How Janet Flanner’s “High-Class Gossip” about Paris and Europe Changed America

Bar in Hotel Scribe by Floyd MacMillan Davis. In Paris in 1944, the bar at the city’s Hotel Scribe became a favorite haunt for journalists. Janet Flanner is seated at a table (lower center). / via Flickr, Creative Commons

The journalist’s witty Paris Letters for the New Yorker helped establish Americans’ feelings of superiority over Europe.

By Matthew Wills

Janet Flanner, part of that famous group of ex-pats in Paris that included Ernest Hemingway and Gertrude Stein, was a significant journalist in her own right, though she once described herself as “a high-class gossip columnist.” She served as the New Yorker’s Paris correspondent until 1975, writing her “Paris Letters” under the pen name Genêt. But her years between the two World Wars were her most definitive, argues English professor and novelist Lindsay Starck, and had more cultural significance than a mere gossip column. Starck writes that Flanner’s “high class gossip” worked to “solidify Americans’ feelings of cultural, economic, and political superiority over the European continent.”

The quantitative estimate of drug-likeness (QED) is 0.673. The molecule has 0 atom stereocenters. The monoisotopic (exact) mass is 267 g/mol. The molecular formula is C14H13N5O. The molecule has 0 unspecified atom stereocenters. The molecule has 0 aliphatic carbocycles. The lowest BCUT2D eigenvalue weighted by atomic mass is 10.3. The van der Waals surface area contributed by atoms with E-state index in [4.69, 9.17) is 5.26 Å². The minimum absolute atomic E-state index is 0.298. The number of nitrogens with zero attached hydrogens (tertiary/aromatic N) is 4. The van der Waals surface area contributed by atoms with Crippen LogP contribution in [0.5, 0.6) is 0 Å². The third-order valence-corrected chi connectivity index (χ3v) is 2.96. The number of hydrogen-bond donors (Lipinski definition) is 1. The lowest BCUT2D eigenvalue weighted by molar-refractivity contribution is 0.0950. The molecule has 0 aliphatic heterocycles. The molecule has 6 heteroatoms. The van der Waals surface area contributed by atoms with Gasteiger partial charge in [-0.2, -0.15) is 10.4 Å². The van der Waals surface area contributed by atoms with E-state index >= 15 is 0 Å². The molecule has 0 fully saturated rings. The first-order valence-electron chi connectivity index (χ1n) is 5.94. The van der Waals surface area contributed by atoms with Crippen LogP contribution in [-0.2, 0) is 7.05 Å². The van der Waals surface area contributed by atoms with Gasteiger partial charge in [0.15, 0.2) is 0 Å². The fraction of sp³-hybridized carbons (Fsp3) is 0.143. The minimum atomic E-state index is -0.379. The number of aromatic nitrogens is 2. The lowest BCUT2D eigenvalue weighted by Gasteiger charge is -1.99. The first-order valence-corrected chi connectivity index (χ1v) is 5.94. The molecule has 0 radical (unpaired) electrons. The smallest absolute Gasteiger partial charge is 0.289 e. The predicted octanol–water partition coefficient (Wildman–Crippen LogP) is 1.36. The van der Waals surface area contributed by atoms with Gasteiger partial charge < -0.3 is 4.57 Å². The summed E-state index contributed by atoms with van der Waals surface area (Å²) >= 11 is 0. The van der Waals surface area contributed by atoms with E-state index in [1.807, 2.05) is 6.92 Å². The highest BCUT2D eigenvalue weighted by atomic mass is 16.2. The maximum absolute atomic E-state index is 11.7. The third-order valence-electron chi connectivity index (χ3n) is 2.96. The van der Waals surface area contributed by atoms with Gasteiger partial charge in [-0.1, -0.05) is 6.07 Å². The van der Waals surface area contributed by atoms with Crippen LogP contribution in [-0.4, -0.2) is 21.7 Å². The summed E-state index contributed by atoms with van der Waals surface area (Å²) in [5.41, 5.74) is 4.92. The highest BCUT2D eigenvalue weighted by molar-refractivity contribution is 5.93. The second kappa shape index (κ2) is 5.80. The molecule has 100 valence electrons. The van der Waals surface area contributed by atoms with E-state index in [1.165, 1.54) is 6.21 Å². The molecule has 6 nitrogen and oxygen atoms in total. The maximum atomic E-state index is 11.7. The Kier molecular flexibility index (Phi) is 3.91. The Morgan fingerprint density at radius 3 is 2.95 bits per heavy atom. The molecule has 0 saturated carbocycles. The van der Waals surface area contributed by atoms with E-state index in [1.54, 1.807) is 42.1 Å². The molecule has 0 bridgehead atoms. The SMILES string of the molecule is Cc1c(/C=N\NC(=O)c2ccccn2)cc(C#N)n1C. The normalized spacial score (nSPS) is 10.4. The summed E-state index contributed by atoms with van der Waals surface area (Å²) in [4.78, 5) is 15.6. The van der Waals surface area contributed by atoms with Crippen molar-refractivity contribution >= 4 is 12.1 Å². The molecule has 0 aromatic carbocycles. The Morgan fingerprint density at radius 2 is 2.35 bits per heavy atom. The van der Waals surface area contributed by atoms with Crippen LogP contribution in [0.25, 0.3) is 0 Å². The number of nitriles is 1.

Starck says Flanner’s “ironic, sharp, and witty observations, juxtaposing French and American culture helped to set the tone for Franco-American relations between the war years” for the “culturally elite readership” of the New Yorker. “She approaches economic crises, new artistic productions, and fancy weddings with the same cool distance. Nothing is serious; everything is ironic, clever, sophisticated.”




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